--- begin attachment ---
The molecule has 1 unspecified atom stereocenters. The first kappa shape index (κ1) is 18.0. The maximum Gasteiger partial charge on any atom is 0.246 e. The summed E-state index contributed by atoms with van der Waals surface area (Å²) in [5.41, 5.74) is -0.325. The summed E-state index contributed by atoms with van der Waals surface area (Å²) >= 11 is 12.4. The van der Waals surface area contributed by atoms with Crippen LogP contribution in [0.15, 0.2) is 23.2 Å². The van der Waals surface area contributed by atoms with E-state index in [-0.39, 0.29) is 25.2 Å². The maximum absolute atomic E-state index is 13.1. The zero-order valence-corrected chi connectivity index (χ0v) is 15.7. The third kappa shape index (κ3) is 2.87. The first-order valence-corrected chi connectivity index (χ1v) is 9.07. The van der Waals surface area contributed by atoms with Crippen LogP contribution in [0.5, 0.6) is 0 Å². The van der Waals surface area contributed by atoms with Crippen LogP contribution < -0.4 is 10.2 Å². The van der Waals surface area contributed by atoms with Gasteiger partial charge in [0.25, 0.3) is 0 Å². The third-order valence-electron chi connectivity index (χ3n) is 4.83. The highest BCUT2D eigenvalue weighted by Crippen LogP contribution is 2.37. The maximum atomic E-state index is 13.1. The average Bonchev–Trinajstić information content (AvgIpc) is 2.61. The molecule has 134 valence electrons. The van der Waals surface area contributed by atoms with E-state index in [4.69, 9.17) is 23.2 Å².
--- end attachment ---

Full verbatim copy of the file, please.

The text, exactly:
The molecule has 1 unspecified atom stereocenters. The first kappa shape index (κ1) is 18.0. The maximum Gasteiger partial charge on any atom is 0.246 e. The summed E-state index contributed by atoms with van der Waals surface area (Å²) in [5.41, 5.74) is -0.325. The summed E-state index contributed by atoms with van der Waals surface area (Å²) >= 11 is 12.4. The van der Waals surface area contributed by atoms with Crippen LogP contribution in [0.15, 0.2) is 23.2 Å². The van der Waals surface area contributed by atoms with E-state index in [-0.39, 0.29) is 25.2 Å². The maximum absolute atomic E-state index is 13.1. The zero-order valence-corrected chi connectivity index (χ0v) is 15.7. The third kappa shape index (κ3) is 2.87. The first-order valence-corrected chi connectivity index (χ1v) is 9.07. The van der Waals surface area contributed by atoms with Crippen LogP contribution in [0.5, 0.6) is 0 Å². The van der Waals surface area contributed by atoms with Crippen LogP contribution < -0.4 is 10.2 Å². The van der Waals surface area contributed by atoms with Gasteiger partial charge in [0.25, 0.3) is 0 Å². The third-order valence-electron chi connectivity index (χ3n) is 4.83. The highest BCUT2D eigenvalue weighted by Crippen LogP contribution is 2.37. The maximum atomic E-state index is 13.1. The average Bonchev–Trinajstić information content (AvgIpc) is 2.61. The molecule has 134 valence electrons. The van der Waals surface area contributed by atoms with E-state index in [4.69, 9.17) is 23.2 Å².